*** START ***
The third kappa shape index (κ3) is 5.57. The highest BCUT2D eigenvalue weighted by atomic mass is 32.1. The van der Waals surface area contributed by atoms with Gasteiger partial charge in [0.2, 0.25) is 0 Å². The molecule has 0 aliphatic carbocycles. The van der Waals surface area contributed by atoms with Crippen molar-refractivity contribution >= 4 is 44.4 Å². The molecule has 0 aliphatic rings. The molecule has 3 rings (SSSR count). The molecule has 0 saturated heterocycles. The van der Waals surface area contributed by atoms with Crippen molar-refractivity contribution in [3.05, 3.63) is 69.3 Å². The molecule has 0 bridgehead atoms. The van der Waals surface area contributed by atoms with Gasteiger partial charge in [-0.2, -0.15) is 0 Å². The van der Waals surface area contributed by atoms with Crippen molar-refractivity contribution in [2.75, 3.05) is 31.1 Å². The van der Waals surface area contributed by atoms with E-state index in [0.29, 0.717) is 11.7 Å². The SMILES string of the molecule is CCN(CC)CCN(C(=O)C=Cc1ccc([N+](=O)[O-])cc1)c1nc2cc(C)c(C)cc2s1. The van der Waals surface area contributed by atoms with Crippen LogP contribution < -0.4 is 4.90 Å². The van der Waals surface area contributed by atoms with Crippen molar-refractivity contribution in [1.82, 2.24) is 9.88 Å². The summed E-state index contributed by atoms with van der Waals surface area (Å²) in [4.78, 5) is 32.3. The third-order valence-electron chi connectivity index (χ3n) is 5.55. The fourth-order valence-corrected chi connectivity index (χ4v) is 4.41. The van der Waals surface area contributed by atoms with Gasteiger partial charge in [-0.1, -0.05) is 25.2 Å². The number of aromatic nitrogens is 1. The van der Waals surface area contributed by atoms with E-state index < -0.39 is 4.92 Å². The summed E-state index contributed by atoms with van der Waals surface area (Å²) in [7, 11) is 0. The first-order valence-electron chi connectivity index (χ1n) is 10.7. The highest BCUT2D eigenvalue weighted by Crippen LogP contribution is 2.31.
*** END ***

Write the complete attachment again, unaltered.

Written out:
The third kappa shape index (κ3) is 5.57. The highest BCUT2D eigenvalue weighted by atomic mass is 32.1. The van der Waals surface area contributed by atoms with Gasteiger partial charge in [0.2, 0.25) is 0 Å². The molecule has 0 aliphatic carbocycles. The van der Waals surface area contributed by atoms with Crippen molar-refractivity contribution >= 4 is 44.4 Å². The molecule has 0 aliphatic rings. The molecule has 3 rings (SSSR count). The molecule has 0 saturated heterocycles. The van der Waals surface area contributed by atoms with Crippen molar-refractivity contribution in [3.05, 3.63) is 69.3 Å². The molecule has 0 bridgehead atoms. The van der Waals surface area contributed by atoms with Gasteiger partial charge in [-0.2, -0.15) is 0 Å². The van der Waals surface area contributed by atoms with Crippen molar-refractivity contribution in [2.75, 3.05) is 31.1 Å². The van der Waals surface area contributed by atoms with E-state index in [0.29, 0.717) is 11.7 Å². The SMILES string of the molecule is CCN(CC)CCN(C(=O)C=Cc1ccc([N+](=O)[O-])cc1)c1nc2cc(C)c(C)cc2s1. The van der Waals surface area contributed by atoms with Crippen LogP contribution < -0.4 is 4.90 Å². The van der Waals surface area contributed by atoms with Crippen molar-refractivity contribution in [1.82, 2.24) is 9.88 Å². The summed E-state index contributed by atoms with van der Waals surface area (Å²) in [4.78, 5) is 32.3. The third-order valence-electron chi connectivity index (χ3n) is 5.55. The fourth-order valence-corrected chi connectivity index (χ4v) is 4.41. The van der Waals surface area contributed by atoms with Gasteiger partial charge in [-0.1, -0.05) is 25.2 Å². The number of aromatic nitrogens is 1. The van der Waals surface area contributed by atoms with E-state index < -0.39 is 4.92 Å². The summed E-state index contributed by atoms with van der Waals surface area (Å²) in [7, 11) is 0. The first-order valence-electron chi connectivity index (χ1n) is 10.7. The highest BCUT2D eigenvalue weighted by Crippen LogP contribution is 2.31.